Updated March 23, 2022 - 7:43 pm
Las Vegas police have closed an investigation into a local restaurant and determined there was “no criminal intent” in connection with complaints that it served “adulterated” food, and the restaurant has been allowed to reopen by the Southern Nevada Health District.
The Metropolitan Police Department and the Southern Nevada Health District started investigating Secret of Siam, 5705 Centennial Center Blvd., last month. Customers said they felt “odd” after eating at the restaurant, with some saying they ended up in the hospital and others saying they later tested positive for THC.
“The detectives determined there was no criminal intent and at this time the criminal investigation by the LVMPD is considered closed,” police said in a statement on Tuesday. “The investigation by other community partners continues since it seems the contamination came from tainted ingredients purchased through a third party.”
On Wednesday, the health district released a statement announcing the restaurant would be allowed to reopen under certain conditions.
“With the LVMPD criminal investigation completed and a review by the appropriate business licensing agency completed, the Health District is allowing the restaurant to reopen with several conditions, including discarding food product, additional inspections and ongoing follow-up with the Health District’s Food Operations program,” the statement read.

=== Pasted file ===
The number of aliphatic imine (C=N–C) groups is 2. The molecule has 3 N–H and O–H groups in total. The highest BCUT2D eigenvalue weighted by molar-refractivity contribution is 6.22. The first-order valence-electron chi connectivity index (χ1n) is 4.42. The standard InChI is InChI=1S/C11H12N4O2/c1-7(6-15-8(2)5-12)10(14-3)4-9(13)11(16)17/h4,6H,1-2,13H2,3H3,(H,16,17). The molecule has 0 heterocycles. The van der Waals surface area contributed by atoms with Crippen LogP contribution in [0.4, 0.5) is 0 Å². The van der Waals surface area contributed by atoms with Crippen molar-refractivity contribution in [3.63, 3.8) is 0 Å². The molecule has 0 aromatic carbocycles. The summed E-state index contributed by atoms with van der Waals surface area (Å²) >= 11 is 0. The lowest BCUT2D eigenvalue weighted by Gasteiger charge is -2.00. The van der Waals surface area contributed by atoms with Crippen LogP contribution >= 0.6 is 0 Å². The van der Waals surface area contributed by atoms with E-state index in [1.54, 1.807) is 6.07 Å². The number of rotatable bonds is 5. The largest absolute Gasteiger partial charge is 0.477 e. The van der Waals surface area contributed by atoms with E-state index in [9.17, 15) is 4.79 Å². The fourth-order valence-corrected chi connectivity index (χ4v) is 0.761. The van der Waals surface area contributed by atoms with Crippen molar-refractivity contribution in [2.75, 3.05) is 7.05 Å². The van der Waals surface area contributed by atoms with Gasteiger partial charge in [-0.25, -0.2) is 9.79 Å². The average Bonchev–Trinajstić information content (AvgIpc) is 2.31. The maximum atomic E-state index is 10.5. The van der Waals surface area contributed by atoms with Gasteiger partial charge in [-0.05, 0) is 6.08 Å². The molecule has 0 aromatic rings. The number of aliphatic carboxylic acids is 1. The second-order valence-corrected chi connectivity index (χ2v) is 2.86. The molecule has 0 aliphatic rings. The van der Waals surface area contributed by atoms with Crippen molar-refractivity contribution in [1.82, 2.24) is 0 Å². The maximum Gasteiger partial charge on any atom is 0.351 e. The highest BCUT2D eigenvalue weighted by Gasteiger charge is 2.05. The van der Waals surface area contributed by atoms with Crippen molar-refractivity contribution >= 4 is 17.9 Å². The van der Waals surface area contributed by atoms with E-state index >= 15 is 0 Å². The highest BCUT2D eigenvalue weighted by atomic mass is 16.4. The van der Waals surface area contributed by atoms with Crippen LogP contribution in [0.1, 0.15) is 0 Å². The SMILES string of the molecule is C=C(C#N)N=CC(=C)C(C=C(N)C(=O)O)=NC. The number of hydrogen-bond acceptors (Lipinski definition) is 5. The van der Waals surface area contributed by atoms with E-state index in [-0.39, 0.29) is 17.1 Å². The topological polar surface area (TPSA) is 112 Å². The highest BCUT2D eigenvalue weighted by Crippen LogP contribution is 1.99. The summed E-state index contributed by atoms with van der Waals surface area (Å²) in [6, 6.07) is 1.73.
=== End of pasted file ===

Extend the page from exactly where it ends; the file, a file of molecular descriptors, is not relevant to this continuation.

Customers reported similar reactions after eating at the restaurant at the start of February.
Jennifer Kay Colacion ate curry at the restaurant with her husband, she told the Review-Journal. They were both very tired after getting back home and quickly took a nap before going to pick their 6-year-old up from school, she said.
Later, her heart started beating quickly, and she started to get worried. Eventually she called 911, 311 and family members before going to the hospital and testing positive for THC.
“All I could think of was there was a couple sitting next to us that was like 75. And I was like, ‘Those people got curry. I’m sure they literally thought they were having a heart attack,’” she said. “And then I started thinking: They’re going to serve kids. Kids are going to eat this.”
She posted about her experience on social media and instantly heard from others who had similar experiences in recent weeks at the restaurant. Later, she called the restaurant multiple times to ask them to stop serving the curry, but she was told that there was nothing wrong with the food, and she was sick from MSG.